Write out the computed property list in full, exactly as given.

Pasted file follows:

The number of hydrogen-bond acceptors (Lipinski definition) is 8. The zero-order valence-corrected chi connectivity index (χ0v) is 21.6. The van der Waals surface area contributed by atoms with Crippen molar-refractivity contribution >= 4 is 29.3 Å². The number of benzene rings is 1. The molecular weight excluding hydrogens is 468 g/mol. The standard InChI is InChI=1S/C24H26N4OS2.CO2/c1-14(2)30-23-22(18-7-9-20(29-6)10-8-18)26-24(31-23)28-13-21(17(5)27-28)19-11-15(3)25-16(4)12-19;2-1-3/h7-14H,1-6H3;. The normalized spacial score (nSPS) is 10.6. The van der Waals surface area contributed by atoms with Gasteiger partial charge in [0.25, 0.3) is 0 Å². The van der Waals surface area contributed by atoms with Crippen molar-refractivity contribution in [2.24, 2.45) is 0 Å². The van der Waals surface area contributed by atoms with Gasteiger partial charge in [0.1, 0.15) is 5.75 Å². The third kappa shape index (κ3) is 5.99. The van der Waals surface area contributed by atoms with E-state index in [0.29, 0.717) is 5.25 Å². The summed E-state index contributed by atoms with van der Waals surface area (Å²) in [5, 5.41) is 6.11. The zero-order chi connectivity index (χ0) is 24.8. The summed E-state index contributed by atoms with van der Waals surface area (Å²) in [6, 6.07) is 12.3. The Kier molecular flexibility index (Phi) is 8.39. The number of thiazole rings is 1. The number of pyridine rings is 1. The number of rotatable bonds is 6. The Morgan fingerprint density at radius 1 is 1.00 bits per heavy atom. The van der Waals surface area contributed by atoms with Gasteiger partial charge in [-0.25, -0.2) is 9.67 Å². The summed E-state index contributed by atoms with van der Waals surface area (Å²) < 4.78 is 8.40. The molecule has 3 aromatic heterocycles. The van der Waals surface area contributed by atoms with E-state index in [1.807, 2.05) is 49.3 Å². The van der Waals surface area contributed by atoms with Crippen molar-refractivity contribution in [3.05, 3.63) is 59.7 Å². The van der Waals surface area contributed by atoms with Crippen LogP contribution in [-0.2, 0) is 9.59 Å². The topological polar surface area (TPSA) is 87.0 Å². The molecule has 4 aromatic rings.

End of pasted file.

The number of hydrogen-bond acceptors (Lipinski definition) is 8. The zero-order valence-corrected chi connectivity index (χ0v) is 21.6. The van der Waals surface area contributed by atoms with Crippen molar-refractivity contribution >= 4 is 29.3 Å². The number of benzene rings is 1. The molecular weight excluding hydrogens is 468 g/mol. The standard InChI is InChI=1S/C24H26N4OS2.CO2/c1-14(2)30-23-22(18-7-9-20(29-6)10-8-18)26-24(31-23)28-13-21(17(5)27-28)19-11-15(3)25-16(4)12-19;2-1-3/h7-14H,1-6H3;. The normalized spacial score (nSPS) is 10.6. The van der Waals surface area contributed by atoms with Gasteiger partial charge in [0.25, 0.3) is 0 Å². The van der Waals surface area contributed by atoms with Crippen molar-refractivity contribution in [2.24, 2.45) is 0 Å². The van der Waals surface area contributed by atoms with Gasteiger partial charge in [0.1, 0.15) is 5.75 Å². The third kappa shape index (κ3) is 5.99. The van der Waals surface area contributed by atoms with E-state index in [0.29, 0.717) is 5.25 Å². The summed E-state index contributed by atoms with van der Waals surface area (Å²) in [5, 5.41) is 6.11. The zero-order chi connectivity index (χ0) is 24.8. The summed E-state index contributed by atoms with van der Waals surface area (Å²) in [6, 6.07) is 12.3. The Kier molecular flexibility index (Phi) is 8.39. The number of thiazole rings is 1. The number of pyridine rings is 1. The number of rotatable bonds is 6. The Morgan fingerprint density at radius 1 is 1.00 bits per heavy atom. The van der Waals surface area contributed by atoms with Gasteiger partial charge in [-0.25, -0.2) is 9.67 Å². The summed E-state index contributed by atoms with van der Waals surface area (Å²) < 4.78 is 8.40. The molecule has 3 aromatic heterocycles. The van der Waals surface area contributed by atoms with E-state index in [1.807, 2.05) is 49.3 Å². The van der Waals surface area contributed by atoms with Crippen molar-refractivity contribution in [3.05, 3.63) is 59.7 Å². The van der Waals surface area contributed by atoms with Crippen LogP contribution in [-0.2, 0) is 9.59 Å². The topological polar surface area (TPSA) is 87.0 Å². The molecule has 4 aromatic rings.